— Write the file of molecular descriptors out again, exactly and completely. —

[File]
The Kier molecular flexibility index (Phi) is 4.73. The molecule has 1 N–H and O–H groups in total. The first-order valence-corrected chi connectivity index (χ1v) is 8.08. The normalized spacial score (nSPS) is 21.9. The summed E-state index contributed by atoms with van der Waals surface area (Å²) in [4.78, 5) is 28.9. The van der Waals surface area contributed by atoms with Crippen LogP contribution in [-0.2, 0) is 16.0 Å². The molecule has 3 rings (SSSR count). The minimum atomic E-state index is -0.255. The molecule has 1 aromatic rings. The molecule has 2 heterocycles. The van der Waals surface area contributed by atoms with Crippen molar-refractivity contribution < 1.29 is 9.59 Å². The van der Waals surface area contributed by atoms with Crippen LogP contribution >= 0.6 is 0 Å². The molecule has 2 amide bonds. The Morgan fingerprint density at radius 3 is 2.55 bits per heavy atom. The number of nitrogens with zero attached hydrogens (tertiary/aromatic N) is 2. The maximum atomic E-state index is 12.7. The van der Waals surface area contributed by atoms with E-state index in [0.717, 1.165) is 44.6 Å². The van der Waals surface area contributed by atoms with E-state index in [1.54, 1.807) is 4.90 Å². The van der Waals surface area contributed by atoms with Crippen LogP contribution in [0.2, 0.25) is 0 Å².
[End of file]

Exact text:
The Kier molecular flexibility index (Phi) is 4.73. The molecule has 1 N–H and O–H groups in total. The first-order valence-corrected chi connectivity index (χ1v) is 8.08. The normalized spacial score (nSPS) is 21.9. The summed E-state index contributed by atoms with van der Waals surface area (Å²) in [4.78, 5) is 28.9. The van der Waals surface area contributed by atoms with Crippen LogP contribution in [-0.2, 0) is 16.0 Å². The molecule has 3 rings (SSSR count). The minimum atomic E-state index is -0.255. The molecule has 1 aromatic rings. The molecule has 2 heterocycles. The van der Waals surface area contributed by atoms with Crippen molar-refractivity contribution < 1.29 is 9.59 Å². The van der Waals surface area contributed by atoms with Crippen LogP contribution >= 0.6 is 0 Å². The molecule has 2 amide bonds. The Morgan fingerprint density at radius 3 is 2.55 bits per heavy atom. The number of nitrogens with zero attached hydrogens (tertiary/aromatic N) is 2. The maximum atomic E-state index is 12.7. The van der Waals surface area contributed by atoms with E-state index in [0.717, 1.165) is 44.6 Å². The van der Waals surface area contributed by atoms with E-state index in [1.54, 1.807) is 4.90 Å². The van der Waals surface area contributed by atoms with Crippen LogP contribution in [0.2, 0.25) is 0 Å².